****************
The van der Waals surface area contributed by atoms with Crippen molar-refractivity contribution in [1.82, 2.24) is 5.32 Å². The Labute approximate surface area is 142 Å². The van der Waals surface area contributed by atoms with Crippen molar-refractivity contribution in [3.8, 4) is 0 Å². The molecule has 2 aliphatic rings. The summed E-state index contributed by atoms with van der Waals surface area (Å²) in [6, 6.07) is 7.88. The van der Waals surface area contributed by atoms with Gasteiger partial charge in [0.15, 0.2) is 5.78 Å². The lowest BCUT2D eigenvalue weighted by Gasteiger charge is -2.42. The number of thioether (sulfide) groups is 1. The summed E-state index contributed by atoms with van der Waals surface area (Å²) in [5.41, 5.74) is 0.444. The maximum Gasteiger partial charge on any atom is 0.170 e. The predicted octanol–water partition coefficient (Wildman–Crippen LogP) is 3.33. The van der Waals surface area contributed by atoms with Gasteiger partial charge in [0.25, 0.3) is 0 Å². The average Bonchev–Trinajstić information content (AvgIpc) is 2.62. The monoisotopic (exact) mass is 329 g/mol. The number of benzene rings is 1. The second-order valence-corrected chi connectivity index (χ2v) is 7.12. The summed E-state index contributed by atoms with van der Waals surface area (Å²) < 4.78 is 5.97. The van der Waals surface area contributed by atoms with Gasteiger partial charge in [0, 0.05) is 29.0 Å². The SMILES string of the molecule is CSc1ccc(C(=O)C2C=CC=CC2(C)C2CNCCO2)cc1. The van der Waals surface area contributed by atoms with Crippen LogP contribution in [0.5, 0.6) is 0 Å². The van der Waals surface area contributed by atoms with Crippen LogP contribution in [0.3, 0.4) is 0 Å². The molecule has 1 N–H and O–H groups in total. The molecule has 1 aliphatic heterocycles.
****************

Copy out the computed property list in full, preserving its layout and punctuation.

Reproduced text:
The van der Waals surface area contributed by atoms with Crippen molar-refractivity contribution in [1.82, 2.24) is 5.32 Å². The Labute approximate surface area is 142 Å². The van der Waals surface area contributed by atoms with Crippen molar-refractivity contribution in [3.8, 4) is 0 Å². The molecule has 2 aliphatic rings. The summed E-state index contributed by atoms with van der Waals surface area (Å²) in [6, 6.07) is 7.88. The van der Waals surface area contributed by atoms with Gasteiger partial charge in [0.15, 0.2) is 5.78 Å². The lowest BCUT2D eigenvalue weighted by Gasteiger charge is -2.42. The number of thioether (sulfide) groups is 1. The summed E-state index contributed by atoms with van der Waals surface area (Å²) in [5.41, 5.74) is 0.444. The maximum Gasteiger partial charge on any atom is 0.170 e. The predicted octanol–water partition coefficient (Wildman–Crippen LogP) is 3.33. The van der Waals surface area contributed by atoms with Gasteiger partial charge in [0.25, 0.3) is 0 Å². The average Bonchev–Trinajstić information content (AvgIpc) is 2.62. The monoisotopic (exact) mass is 329 g/mol. The number of benzene rings is 1. The second-order valence-corrected chi connectivity index (χ2v) is 7.12. The summed E-state index contributed by atoms with van der Waals surface area (Å²) < 4.78 is 5.97. The van der Waals surface area contributed by atoms with Gasteiger partial charge in [0, 0.05) is 29.0 Å². The SMILES string of the molecule is CSc1ccc(C(=O)C2C=CC=CC2(C)C2CNCCO2)cc1. The van der Waals surface area contributed by atoms with Crippen LogP contribution in [0.5, 0.6) is 0 Å². The van der Waals surface area contributed by atoms with Crippen LogP contribution in [0.3, 0.4) is 0 Å². The molecule has 1 N–H and O–H groups in total. The molecule has 1 aliphatic heterocycles.